By Stefan M. Kløvning
After a fierce critique by President Trump about being ‘ripped off’ by China for the massive trade deficit between the U.S. and China, a consensus was reached between the countries in negotiations on 17-18 May to ‘substantially reduce’ it. This has been a goal for Trump since his campaign, saying on the campaign trail, ‘China is responsible for nearly half of our entire trade deficit. They break the rules in every way imaginable.’ Reducing the deficit has therefore been called a ‘core campaign promise’ which he has now made a big step towards achieving.
According to census.gov, the United States had a $375,000 million trade deficit with China in goods in 2017, an increase from the average $350,000 million annually between 2013-2016. From the available data provided by the governmental website, there has never been such a large trade deficit between the countries before. In 1985, the first year provided data from, there was a trade deficit of $6 million dollars, and it has mostly only increased therefrom. The year later, for instance, it had increased by a factor of 277 to $1,664 million. This massive deficit, in the eyes of Trump, is undermining America as a global power and must be changed, which he has made efforts to do in these negotiations.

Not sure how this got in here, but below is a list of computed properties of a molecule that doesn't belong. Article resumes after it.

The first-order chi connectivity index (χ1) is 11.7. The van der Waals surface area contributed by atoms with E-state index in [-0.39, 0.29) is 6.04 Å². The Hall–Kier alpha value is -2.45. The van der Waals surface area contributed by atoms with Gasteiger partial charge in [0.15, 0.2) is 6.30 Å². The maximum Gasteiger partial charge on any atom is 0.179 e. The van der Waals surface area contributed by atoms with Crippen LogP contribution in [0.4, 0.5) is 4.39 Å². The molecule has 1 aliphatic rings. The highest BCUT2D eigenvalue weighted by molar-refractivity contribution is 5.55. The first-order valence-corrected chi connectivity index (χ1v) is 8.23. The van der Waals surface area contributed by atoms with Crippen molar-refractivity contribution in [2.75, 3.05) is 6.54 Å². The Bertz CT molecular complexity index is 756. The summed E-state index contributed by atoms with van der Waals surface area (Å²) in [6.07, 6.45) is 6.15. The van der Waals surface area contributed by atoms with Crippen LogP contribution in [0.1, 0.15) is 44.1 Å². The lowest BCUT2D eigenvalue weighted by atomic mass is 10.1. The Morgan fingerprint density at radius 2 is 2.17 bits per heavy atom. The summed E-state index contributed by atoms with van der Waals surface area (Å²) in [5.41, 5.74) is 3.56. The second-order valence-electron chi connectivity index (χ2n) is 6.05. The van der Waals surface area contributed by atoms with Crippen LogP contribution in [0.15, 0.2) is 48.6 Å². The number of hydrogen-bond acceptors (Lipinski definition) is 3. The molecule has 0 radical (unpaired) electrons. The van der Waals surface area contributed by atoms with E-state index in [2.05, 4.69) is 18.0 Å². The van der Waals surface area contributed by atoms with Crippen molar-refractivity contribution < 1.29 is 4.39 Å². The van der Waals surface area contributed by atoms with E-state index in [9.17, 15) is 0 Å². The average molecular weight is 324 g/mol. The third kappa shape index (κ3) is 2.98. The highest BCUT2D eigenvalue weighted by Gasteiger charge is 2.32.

Many are critical to his focus on China, however. Joseph E. Stiglitz is one of them, an economist who received a Nobel Prize in Economics in 2001 and over 40 other honorary degrees for his work on economics. In 6. April he wrote a piece for Market Watch exclaiming,
Even if Trump had no economists advising him, he would have to realize that what matters is the multilateral trade deficit, not bilateral trade deficits with any one country. Reducing imports from China will not create jobs in the U.S.